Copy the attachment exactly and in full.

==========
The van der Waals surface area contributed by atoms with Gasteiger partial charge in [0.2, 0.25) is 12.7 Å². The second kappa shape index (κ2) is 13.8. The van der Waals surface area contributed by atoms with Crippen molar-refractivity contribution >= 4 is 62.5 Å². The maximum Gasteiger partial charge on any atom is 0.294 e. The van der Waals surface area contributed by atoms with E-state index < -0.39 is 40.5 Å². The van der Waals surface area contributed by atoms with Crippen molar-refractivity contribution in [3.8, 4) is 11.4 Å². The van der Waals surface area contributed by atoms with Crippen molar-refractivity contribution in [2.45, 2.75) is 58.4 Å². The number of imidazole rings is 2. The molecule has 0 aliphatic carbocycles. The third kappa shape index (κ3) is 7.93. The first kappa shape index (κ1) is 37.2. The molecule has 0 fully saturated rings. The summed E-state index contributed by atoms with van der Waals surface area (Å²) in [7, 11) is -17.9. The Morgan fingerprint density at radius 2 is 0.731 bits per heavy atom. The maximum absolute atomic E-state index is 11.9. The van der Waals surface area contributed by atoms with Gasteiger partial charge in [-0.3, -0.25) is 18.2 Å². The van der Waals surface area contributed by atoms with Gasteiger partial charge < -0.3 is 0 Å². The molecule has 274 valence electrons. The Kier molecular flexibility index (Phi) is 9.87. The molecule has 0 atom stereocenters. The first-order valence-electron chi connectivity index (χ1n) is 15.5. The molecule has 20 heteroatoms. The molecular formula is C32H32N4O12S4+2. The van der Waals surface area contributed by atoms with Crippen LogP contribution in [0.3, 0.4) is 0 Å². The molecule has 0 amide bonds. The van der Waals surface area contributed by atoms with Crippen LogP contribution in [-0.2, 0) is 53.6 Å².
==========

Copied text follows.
The van der Waals surface area contributed by atoms with Gasteiger partial charge in [0.2, 0.25) is 12.7 Å². The second kappa shape index (κ2) is 13.8. The van der Waals surface area contributed by atoms with Crippen molar-refractivity contribution >= 4 is 62.5 Å². The maximum Gasteiger partial charge on any atom is 0.294 e. The van der Waals surface area contributed by atoms with E-state index < -0.39 is 40.5 Å². The van der Waals surface area contributed by atoms with Crippen molar-refractivity contribution in [3.8, 4) is 11.4 Å². The van der Waals surface area contributed by atoms with Crippen molar-refractivity contribution in [2.45, 2.75) is 58.4 Å². The number of imidazole rings is 2. The molecule has 0 aliphatic carbocycles. The third kappa shape index (κ3) is 7.93. The first kappa shape index (κ1) is 37.2. The molecule has 0 fully saturated rings. The summed E-state index contributed by atoms with van der Waals surface area (Å²) in [7, 11) is -17.9. The Morgan fingerprint density at radius 2 is 0.731 bits per heavy atom. The maximum absolute atomic E-state index is 11.9. The van der Waals surface area contributed by atoms with Gasteiger partial charge in [-0.3, -0.25) is 18.2 Å². The van der Waals surface area contributed by atoms with Gasteiger partial charge < -0.3 is 0 Å². The molecule has 274 valence electrons. The Kier molecular flexibility index (Phi) is 9.87. The molecule has 0 atom stereocenters. The first-order valence-electron chi connectivity index (χ1n) is 15.5. The molecule has 20 heteroatoms. The molecular formula is C32H32N4O12S4+2. The van der Waals surface area contributed by atoms with Crippen LogP contribution in [0.3, 0.4) is 0 Å². The molecule has 0 amide bonds. The van der Waals surface area contributed by atoms with Crippen LogP contribution in [-0.2, 0) is 53.6 Å².